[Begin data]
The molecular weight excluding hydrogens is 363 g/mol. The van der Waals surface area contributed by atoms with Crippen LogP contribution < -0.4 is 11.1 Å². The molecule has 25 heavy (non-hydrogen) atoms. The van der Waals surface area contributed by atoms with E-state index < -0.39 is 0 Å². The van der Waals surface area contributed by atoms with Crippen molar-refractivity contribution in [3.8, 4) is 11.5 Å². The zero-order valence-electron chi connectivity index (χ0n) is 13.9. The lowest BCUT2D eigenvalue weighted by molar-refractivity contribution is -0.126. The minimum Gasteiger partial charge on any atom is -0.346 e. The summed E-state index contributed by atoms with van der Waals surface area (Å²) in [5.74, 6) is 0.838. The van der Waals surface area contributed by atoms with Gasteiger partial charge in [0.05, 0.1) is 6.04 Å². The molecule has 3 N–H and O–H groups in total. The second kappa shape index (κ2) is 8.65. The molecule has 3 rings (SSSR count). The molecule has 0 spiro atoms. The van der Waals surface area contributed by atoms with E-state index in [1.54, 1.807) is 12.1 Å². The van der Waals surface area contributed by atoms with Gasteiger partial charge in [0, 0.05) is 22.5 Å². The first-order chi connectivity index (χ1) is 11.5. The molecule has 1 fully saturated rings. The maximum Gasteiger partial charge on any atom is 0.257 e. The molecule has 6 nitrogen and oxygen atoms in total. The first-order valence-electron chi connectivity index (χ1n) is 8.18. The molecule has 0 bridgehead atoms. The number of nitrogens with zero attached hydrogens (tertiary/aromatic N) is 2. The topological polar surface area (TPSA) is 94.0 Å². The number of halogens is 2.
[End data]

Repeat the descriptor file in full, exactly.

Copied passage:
The molecular weight excluding hydrogens is 363 g/mol. The van der Waals surface area contributed by atoms with Crippen LogP contribution < -0.4 is 11.1 Å². The molecule has 25 heavy (non-hydrogen) atoms. The van der Waals surface area contributed by atoms with E-state index < -0.39 is 0 Å². The van der Waals surface area contributed by atoms with Crippen molar-refractivity contribution in [3.8, 4) is 11.5 Å². The zero-order valence-electron chi connectivity index (χ0n) is 13.9. The lowest BCUT2D eigenvalue weighted by molar-refractivity contribution is -0.126. The minimum Gasteiger partial charge on any atom is -0.346 e. The summed E-state index contributed by atoms with van der Waals surface area (Å²) in [5.74, 6) is 0.838. The van der Waals surface area contributed by atoms with Gasteiger partial charge in [0.05, 0.1) is 6.04 Å². The molecule has 3 N–H and O–H groups in total. The second kappa shape index (κ2) is 8.65. The molecule has 3 rings (SSSR count). The molecule has 0 spiro atoms. The van der Waals surface area contributed by atoms with E-state index in [1.54, 1.807) is 12.1 Å². The van der Waals surface area contributed by atoms with Gasteiger partial charge in [0, 0.05) is 22.5 Å². The first-order chi connectivity index (χ1) is 11.5. The molecule has 1 fully saturated rings. The maximum Gasteiger partial charge on any atom is 0.257 e. The molecule has 6 nitrogen and oxygen atoms in total. The first-order valence-electron chi connectivity index (χ1n) is 8.18. The molecule has 0 bridgehead atoms. The number of nitrogens with zero attached hydrogens (tertiary/aromatic N) is 2. The topological polar surface area (TPSA) is 94.0 Å². The number of halogens is 2.